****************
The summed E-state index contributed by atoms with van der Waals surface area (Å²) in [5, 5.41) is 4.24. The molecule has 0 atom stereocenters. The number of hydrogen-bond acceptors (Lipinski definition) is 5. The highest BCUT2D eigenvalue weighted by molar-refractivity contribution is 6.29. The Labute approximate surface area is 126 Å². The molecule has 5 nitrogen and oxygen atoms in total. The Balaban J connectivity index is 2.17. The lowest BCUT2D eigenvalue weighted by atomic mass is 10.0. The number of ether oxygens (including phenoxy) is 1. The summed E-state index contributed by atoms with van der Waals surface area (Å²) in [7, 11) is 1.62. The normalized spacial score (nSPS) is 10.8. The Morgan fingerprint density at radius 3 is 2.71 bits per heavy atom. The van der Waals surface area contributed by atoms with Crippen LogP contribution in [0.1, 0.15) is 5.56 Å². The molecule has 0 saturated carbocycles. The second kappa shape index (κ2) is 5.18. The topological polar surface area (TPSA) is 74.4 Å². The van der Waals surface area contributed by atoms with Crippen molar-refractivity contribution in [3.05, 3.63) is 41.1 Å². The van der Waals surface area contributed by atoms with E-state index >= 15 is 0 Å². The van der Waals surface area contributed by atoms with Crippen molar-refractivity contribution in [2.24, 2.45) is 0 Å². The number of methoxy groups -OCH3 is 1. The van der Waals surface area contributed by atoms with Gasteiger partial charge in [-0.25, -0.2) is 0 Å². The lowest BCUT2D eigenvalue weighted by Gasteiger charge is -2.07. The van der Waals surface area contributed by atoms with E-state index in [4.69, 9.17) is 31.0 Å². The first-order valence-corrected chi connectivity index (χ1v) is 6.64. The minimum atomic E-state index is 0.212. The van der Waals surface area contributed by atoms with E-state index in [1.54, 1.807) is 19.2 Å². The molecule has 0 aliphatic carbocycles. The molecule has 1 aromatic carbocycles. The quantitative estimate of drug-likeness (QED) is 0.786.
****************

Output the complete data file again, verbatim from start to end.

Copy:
The summed E-state index contributed by atoms with van der Waals surface area (Å²) in [5, 5.41) is 4.24. The molecule has 0 atom stereocenters. The number of hydrogen-bond acceptors (Lipinski definition) is 5. The highest BCUT2D eigenvalue weighted by molar-refractivity contribution is 6.29. The Labute approximate surface area is 126 Å². The molecule has 5 nitrogen and oxygen atoms in total. The Balaban J connectivity index is 2.17. The lowest BCUT2D eigenvalue weighted by atomic mass is 10.0. The number of ether oxygens (including phenoxy) is 1. The summed E-state index contributed by atoms with van der Waals surface area (Å²) in [7, 11) is 1.62. The normalized spacial score (nSPS) is 10.8. The Morgan fingerprint density at radius 3 is 2.71 bits per heavy atom. The van der Waals surface area contributed by atoms with Crippen LogP contribution in [0.1, 0.15) is 5.56 Å². The molecule has 0 saturated carbocycles. The second kappa shape index (κ2) is 5.18. The topological polar surface area (TPSA) is 74.4 Å². The van der Waals surface area contributed by atoms with Crippen molar-refractivity contribution in [3.05, 3.63) is 41.1 Å². The van der Waals surface area contributed by atoms with E-state index >= 15 is 0 Å². The van der Waals surface area contributed by atoms with Crippen molar-refractivity contribution in [2.24, 2.45) is 0 Å². The number of methoxy groups -OCH3 is 1. The van der Waals surface area contributed by atoms with Gasteiger partial charge in [-0.25, -0.2) is 0 Å². The lowest BCUT2D eigenvalue weighted by Gasteiger charge is -2.07. The van der Waals surface area contributed by atoms with E-state index in [4.69, 9.17) is 31.0 Å². The first-order valence-corrected chi connectivity index (χ1v) is 6.64. The minimum atomic E-state index is 0.212. The van der Waals surface area contributed by atoms with E-state index in [1.54, 1.807) is 19.2 Å². The molecule has 0 aliphatic carbocycles. The molecule has 1 aromatic carbocycles. The quantitative estimate of drug-likeness (QED) is 0.786.